I’m not one for gossip ..but, well… I must let you know about the latest intel about new family members, the ‘impudent Cousin Matthew’ and the ‘Ingenue Cousin Flora’, new members of the Portraits collection. Yes, we are talking fragrances by Penhaligons, not my personal family. If only my family were as fabulously trashy as this one (in the best possible way of course). Just in case you are not up to speed with The Portrait Collection from Penhaligons, let us fill you in (after all you don’t want to miss out on some juicy gossip now do you?).
It all started out in 2016, the Portraits series of fragrances created as characters of a very British family, (in a sense) that sort of mad establishment bunch, that fits in the best ever TV soap or multi-paged novel. The head of the household is Lord George, philandering his way through the social circle (Alberto Morillas paid homage to those wood panelled rooms so typical of the stately home, mixed with alcohol, totally tipsy like only a true lord can be). He is set off by his rather scheming wife Lady Blanche ( a bright green fresh floral fragrance), their daughter Duchess Rose, the bell of the ball who has a slightly disappointing marriage (a Christophe Reynaud little woody rose number) and her eccentric husband Duke Nelson., who would far rather be at the theatre than be at home with his wife (a gin-soaked masculine take on a floral rose and woods).
There are now 13 fragrances in the collection all rounded characters that add to the family saga; all glorious on the outside and internally as mad as hatters. Each fragrance brings not only a new delicious fragrance to the story, a bottle with an exquisite cap (each one is a golden covered head reminiscent of a stag head on the wall of a stately home) as well as an eccentric tale. So what do the new cousins Cousin Matthew and Cousin flora have to offer?
Well, the brand describes him thus:-
“The trouble with Matthew seems to be just one of location and timing; wrong place, wrong time. He is, it’s true, never far away when things go awry. Educated, he gallantly takes the blame without contestation and is mildly surprised to cause such a nuisance for the actions of his delightful twin sister. And so he contemplates the sky, a dandelion, or a muddy gate for hours, to forget the latest bother with Nanny. He really can’t remember putting dead frogs in her bed, but if Flora says he did, why argue…?”
Mandarin is at the top for a sparkling bright opening but quickly goes to deep Petitgrain and finishes with dark deep patchouli. So vibrant and then deep and woody reminiscent of Matthew himself all bright and breezy on the surface which belives his depth, power, and cheekiness. Alberto Morillas created this new facet on a cologne and after all, he is one of the greatest perfumers working today. In his sure hands, this is a lovely slightly devious, yet refined character bought to life in a bottle.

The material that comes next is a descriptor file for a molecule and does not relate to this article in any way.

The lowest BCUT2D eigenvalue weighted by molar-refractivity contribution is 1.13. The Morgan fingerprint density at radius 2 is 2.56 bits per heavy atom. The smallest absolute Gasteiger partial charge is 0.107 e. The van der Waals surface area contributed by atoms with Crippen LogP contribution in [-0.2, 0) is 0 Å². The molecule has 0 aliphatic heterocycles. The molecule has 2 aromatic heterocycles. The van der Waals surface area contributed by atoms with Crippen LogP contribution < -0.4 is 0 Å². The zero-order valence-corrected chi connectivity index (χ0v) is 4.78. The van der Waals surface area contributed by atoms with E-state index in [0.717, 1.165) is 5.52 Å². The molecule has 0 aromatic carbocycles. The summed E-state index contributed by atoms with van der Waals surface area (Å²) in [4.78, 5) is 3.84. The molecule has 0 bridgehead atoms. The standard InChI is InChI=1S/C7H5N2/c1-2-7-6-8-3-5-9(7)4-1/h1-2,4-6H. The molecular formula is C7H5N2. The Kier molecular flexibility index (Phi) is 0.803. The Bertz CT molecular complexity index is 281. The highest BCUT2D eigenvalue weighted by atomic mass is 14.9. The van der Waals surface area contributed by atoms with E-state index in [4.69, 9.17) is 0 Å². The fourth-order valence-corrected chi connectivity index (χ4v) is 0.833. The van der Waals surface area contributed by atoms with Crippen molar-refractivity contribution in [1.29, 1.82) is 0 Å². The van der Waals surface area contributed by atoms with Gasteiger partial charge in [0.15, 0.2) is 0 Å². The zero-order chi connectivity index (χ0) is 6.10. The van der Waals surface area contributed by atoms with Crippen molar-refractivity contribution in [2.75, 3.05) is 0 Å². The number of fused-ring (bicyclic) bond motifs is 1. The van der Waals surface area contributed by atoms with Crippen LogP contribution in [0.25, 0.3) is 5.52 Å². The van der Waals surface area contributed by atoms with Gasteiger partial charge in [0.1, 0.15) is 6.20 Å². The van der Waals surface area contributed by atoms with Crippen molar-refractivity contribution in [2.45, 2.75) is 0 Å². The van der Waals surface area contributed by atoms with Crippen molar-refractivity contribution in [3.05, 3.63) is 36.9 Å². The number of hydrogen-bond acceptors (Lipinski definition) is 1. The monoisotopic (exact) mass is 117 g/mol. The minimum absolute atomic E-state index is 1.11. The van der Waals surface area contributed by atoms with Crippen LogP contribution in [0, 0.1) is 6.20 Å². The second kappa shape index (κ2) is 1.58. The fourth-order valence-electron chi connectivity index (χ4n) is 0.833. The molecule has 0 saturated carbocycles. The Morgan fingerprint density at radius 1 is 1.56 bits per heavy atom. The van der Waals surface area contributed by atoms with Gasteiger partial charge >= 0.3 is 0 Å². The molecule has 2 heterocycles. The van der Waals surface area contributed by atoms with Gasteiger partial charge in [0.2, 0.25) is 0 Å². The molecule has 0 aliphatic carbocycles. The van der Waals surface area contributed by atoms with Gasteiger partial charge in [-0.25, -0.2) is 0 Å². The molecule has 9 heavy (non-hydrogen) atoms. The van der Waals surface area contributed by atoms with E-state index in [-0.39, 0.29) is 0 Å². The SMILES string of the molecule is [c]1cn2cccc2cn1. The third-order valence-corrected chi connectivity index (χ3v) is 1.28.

And Cousin Flora?
“The wide-eyed innocent of the family, cousin Flora is courteous to the old, punctual for her riding lessons and a smiling angel around her ma-ma. (She is the sweetest and youngest first cousin of Rose.) Always a most valuable witness to the mischief of her twin brother Matthew, she is diligent in her reporting and aims to be as helpful as she can. Her one true virtue, the meticulousness with which she hides her own guilty trail…”
The perfume starts with a burst of citrus followed by soft musks and finishes with the slightly soft metallic amber of Ambroxan. So it invigorates as it opens then goes soft and woody and then finishes warm, comforting and silky soft. It reflects her innocence, her femininity.
In fact, it is a fair point to say that the Portraits collections celebrate the best of British from the not so wonderful colonies to the inbreed mad families circling around royalty to the dark humour that let’s be honest only the English possess. The black humour of fragrances inspired by affairs attempted murders, closeted homosexuality and substance abuse whilst highlighting our nostrils, opening our hearts and allowing us to laugh with, and at, our very own British eccentricity whilst smelling sexy, intriguing, beguiling or whichever facet works for you.
As for the brand and its origins? It all started in sartorial Jermyn Street in London in 1869 as a barbers shop which grew into a fragrance store. Over the years it has gained such a grand reputation it has been awarded warrants from the British royalty. It goes from strength to strength even after all this time with several collections under its banner including the Portraits collection, Trade Routes and Hidden London. The company has collaborated with some of the greatest perfumes working in today’s market including, Olivia Giacobetti, Bertrand Duchaufour and Alberto Morillas. As well as having a magnificent range it offers a Fragrance Profiling Service, to help shoppers explore the collections to find exactly what personally suits.
The company utilises the best of Britsih tongue in cheek humour to explore scents from its home turf to far-flung destinations. The fragrances are still made and bottled in England, with the same reverence for the highest quality ingredients yet is on hand to engage with the most up to date techniques for ingredient extraction; it still uses the bottle shape started by its founder a glass flacon with stopper and ribbon trim.